(EQUESTRIAN POSE) o Feet together, bend forward, place palms of hands flat on floor on either side of the feet o Inhale, keeping both palms on floor, bend the left knee and stretch right leg back o Keeping arms straight, arch your back, tilt head up and focus on the eyebrow centre o Hold 10 to 30 seconds, breathing normally o Mental focus on Ajna chakra, the eyebrow centre BENEFITS: o Massages and improves the functioning of abdominal organs o Stretches and strengthens leg muscles o Induces balance in the nervous system

SALABHASANA (LOCUST POSE) o Lie flat on stomach with chin on floor o Make fists with both hands, place (palms down) under your thighs, keep legs together, elbows straight o Inhale as you raise lower body as high as you can o Hold for a few seconds, exhale as you bring body down o Repeat twice o Relax till breathing becomes normal o Mental focus on Mooladhara chakra BENEFITS: o Stimulates the whole autonomic nervous system o Strengthens the lower back, pelvic area o Tones the sciatic nerve helps lower back pain o Improves functioning of liver and abdominal organs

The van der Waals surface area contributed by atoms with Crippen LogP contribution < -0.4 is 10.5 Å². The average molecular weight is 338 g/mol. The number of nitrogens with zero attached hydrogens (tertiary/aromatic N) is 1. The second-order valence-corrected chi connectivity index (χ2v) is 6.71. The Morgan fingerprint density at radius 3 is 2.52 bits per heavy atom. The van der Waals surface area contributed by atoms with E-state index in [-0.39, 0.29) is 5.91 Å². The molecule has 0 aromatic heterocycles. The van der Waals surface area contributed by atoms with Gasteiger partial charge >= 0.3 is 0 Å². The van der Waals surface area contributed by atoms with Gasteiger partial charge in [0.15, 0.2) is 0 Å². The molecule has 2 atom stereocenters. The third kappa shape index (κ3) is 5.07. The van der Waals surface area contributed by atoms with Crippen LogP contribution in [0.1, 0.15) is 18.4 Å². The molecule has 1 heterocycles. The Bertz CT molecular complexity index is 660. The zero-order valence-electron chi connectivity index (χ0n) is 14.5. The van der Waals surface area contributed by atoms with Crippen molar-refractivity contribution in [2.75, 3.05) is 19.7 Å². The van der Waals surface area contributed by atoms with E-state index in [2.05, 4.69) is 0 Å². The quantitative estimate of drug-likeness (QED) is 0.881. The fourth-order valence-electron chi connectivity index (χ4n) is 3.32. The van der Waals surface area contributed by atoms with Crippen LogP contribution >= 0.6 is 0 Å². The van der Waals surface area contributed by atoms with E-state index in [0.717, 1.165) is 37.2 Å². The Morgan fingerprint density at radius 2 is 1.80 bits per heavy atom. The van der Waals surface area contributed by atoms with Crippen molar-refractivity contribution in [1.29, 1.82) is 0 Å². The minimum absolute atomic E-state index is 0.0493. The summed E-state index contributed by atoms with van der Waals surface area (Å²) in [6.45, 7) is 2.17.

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Sri Sri Ravi Shankar Spiritual Guru

Repeatedly associating an object with a particular sense makes you want it more

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Intention, attention and manifestation

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THE